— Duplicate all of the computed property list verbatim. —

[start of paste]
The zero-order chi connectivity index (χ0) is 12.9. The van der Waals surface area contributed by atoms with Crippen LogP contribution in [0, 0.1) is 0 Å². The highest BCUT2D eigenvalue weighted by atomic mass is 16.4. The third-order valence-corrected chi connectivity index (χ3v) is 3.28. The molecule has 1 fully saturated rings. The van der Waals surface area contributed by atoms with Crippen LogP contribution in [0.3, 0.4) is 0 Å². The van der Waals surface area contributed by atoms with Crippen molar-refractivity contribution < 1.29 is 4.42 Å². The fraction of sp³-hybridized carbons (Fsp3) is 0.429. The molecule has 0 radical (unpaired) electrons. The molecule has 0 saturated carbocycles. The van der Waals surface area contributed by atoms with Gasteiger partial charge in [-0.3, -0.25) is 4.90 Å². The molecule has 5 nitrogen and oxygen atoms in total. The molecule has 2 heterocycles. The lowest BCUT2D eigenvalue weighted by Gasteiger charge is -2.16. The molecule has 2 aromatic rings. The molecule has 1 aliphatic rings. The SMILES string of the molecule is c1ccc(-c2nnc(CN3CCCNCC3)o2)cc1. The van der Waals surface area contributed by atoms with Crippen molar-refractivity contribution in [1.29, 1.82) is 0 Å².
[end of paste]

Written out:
The zero-order chi connectivity index (χ0) is 12.9. The van der Waals surface area contributed by atoms with Crippen LogP contribution in [0, 0.1) is 0 Å². The highest BCUT2D eigenvalue weighted by atomic mass is 16.4. The third-order valence-corrected chi connectivity index (χ3v) is 3.28. The molecule has 1 fully saturated rings. The van der Waals surface area contributed by atoms with Crippen LogP contribution in [0.3, 0.4) is 0 Å². The van der Waals surface area contributed by atoms with Crippen molar-refractivity contribution < 1.29 is 4.42 Å². The fraction of sp³-hybridized carbons (Fsp3) is 0.429. The molecule has 0 radical (unpaired) electrons. The molecule has 0 saturated carbocycles. The van der Waals surface area contributed by atoms with Gasteiger partial charge in [-0.3, -0.25) is 4.90 Å². The molecule has 5 nitrogen and oxygen atoms in total. The molecule has 2 heterocycles. The lowest BCUT2D eigenvalue weighted by Gasteiger charge is -2.16. The molecule has 2 aromatic rings. The molecule has 1 aliphatic rings. The SMILES string of the molecule is c1ccc(-c2nnc(CN3CCCNCC3)o2)cc1. The van der Waals surface area contributed by atoms with Crippen molar-refractivity contribution in [1.29, 1.82) is 0 Å².